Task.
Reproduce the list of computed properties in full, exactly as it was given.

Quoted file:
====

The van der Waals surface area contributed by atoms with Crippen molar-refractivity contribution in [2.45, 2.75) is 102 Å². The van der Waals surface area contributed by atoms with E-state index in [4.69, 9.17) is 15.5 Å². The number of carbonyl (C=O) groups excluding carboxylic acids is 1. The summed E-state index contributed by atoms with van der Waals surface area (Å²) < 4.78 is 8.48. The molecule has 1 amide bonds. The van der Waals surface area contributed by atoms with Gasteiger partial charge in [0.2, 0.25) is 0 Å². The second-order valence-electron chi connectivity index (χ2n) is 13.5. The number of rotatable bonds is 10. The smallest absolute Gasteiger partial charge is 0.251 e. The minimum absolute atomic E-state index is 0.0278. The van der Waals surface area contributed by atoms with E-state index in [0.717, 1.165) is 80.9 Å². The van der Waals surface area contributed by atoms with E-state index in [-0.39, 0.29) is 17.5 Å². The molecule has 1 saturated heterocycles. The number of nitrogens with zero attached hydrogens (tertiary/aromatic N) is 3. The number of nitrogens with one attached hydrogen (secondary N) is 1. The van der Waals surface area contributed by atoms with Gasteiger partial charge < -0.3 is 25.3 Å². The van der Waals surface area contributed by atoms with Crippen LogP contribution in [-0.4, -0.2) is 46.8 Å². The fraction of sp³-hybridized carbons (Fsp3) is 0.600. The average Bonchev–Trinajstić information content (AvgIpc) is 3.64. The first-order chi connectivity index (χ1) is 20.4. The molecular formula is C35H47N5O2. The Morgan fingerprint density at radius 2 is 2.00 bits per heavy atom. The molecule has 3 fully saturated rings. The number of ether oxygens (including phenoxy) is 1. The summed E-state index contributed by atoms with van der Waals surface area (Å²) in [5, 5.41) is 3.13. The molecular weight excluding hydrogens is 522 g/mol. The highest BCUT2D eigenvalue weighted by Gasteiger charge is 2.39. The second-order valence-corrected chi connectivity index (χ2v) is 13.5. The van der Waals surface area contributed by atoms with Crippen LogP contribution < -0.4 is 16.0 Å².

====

The van der Waals surface area contributed by atoms with Crippen molar-refractivity contribution in [2.45, 2.75) is 102 Å². The van der Waals surface area contributed by atoms with E-state index in [4.69, 9.17) is 15.5 Å². The number of carbonyl (C=O) groups excluding carboxylic acids is 1. The summed E-state index contributed by atoms with van der Waals surface area (Å²) < 4.78 is 8.48. The molecule has 1 amide bonds. The van der Waals surface area contributed by atoms with Gasteiger partial charge in [0.2, 0.25) is 0 Å². The second-order valence-electron chi connectivity index (χ2n) is 13.5. The number of rotatable bonds is 10. The smallest absolute Gasteiger partial charge is 0.251 e. The minimum absolute atomic E-state index is 0.0278. The van der Waals surface area contributed by atoms with E-state index in [0.717, 1.165) is 80.9 Å². The van der Waals surface area contributed by atoms with E-state index in [-0.39, 0.29) is 17.5 Å². The molecule has 1 saturated heterocycles. The number of nitrogens with zero attached hydrogens (tertiary/aromatic N) is 3. The number of nitrogens with one attached hydrogen (secondary N) is 1. The van der Waals surface area contributed by atoms with Gasteiger partial charge < -0.3 is 25.3 Å². The van der Waals surface area contributed by atoms with Crippen LogP contribution in [-0.4, -0.2) is 46.8 Å². The fraction of sp³-hybridized carbons (Fsp3) is 0.600. The average Bonchev–Trinajstić information content (AvgIpc) is 3.64. The first-order chi connectivity index (χ1) is 20.4. The molecular formula is C35H47N5O2. The Morgan fingerprint density at radius 2 is 2.00 bits per heavy atom. The molecule has 3 fully saturated rings. The number of ether oxygens (including phenoxy) is 1. The summed E-state index contributed by atoms with van der Waals surface area (Å²) in [5, 5.41) is 3.13. The molecular weight excluding hydrogens is 522 g/mol. The highest BCUT2D eigenvalue weighted by Gasteiger charge is 2.39. The second-order valence-corrected chi connectivity index (χ2v) is 13.5. The van der Waals surface area contributed by atoms with Crippen LogP contribution < -0.4 is 16.0 Å².